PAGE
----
They sounded like the screaming of lost souls. They moved with glacial slowness, chewing up the valley bottoms. Twenty four hours a day, seven days a week, as long as the weather permitted them to, they dug gravel on an industrial scale and washed out the gold.
They were gold dredges, and for a half a century, they dominated the mining in the goldfields of the Yukon.
The earliest mining was done by hand on individual claims. Despite the high cost of labour, this worked because the deposits were so rich, but as the rich ground was mined, the miners had to find more streamlined methods of recovery.
They switched to steam powered pumps and hoists to reduce costs, but this too was expensive.
Eventually, investors purchased large blocks of adjoining claims or obtained concessions to large tracts of land so that they could import dredges. These machines could efficiently process large volumes of gravel, and extract enough gold from the low value ground to make it pay.
Since the cost of such equipment was beyond the wallets of independent miners, the dredges had to be financed by capitalists. There were two main large companies formed during this time, the Canadian Klondyke Mining Company, and the Yukon Gold Company.
By the end of the 1920s, these two large companies and a number of smaller ones had all been merged into one large business known as the Yukon Consolidated Gold Corporation (YCGC). To the locals, it was known simply as “The Company.”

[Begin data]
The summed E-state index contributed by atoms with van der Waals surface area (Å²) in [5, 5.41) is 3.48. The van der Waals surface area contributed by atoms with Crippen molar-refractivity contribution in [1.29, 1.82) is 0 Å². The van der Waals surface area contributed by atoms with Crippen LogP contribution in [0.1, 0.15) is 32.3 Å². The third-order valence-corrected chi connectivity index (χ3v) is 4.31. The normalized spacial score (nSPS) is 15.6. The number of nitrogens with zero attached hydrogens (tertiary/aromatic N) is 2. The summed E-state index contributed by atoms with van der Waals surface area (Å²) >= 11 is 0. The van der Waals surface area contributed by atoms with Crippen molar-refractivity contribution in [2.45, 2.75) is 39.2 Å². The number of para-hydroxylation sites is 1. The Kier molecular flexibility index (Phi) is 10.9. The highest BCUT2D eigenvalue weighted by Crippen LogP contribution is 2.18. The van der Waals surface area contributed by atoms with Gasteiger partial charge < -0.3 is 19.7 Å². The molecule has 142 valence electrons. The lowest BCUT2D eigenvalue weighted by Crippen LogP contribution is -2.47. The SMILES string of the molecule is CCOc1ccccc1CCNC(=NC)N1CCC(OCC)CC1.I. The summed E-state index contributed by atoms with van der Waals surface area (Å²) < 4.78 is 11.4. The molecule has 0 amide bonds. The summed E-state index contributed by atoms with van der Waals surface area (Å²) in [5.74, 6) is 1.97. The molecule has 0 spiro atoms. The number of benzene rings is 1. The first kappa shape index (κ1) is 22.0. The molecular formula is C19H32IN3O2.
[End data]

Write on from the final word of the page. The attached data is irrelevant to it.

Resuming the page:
The Company operated until 1966.
Simply put, a dredge is a floating excavator that processes gold-bearing gravel, extracts the gold and dumps the tailings behind it as it moves forward in its own pond. The excavating is done by a continuous chain of steel buckets that dig deep into the ground, wrenching the gravel from the substrate, and raising up to a hopper inside the superstructure of the dredge.
From the hopper, the gravel is moved into a massive rotating drum (the screen) that has huge quantities of water pumped into it to wash the gravel clean. All of the small particles are flushed through thousands of holes in the rotating screen and into several rows of sluices with riffles and matting below it which are designed to capture the dense gold and allow the lighter sand and other material to wash out the back of the dredge and into the pond.
The larger pebbles and rocks, now scoured clean, drop out of the back of the rotating screen and up a conveyor belt (stacker) that carries the material away from the stern and dumps it back into the pond behind the dredge.
Thus the dredge eats its way forward, processing massive volumes of gravel, taking out the small particles of gold, while depositing the barren rock behind it. The dredge tailings are a familiar, though vanishing sight around Dawson.
This sounds simple enough, but behind the operation of these dredges was a complex system of support activities. Water, which is essential to the process, had to be moved to the work site to ensure an adequate supply. Electricity was required to operate the dredges, power the pumps and supply the camps.
Crews were required to drill test holes in front of the dredges to locate the paying deposits of gold. Some crews stripped the trees and the overburden from the ground that was to be mined, followed by crews that installed an intricate system of pipes to supply water to a network of steel tubes (points) that were driven into the ground. The water pumped into the ground through these points thawed the permafrost to make excavation of gravel easier for the dredges.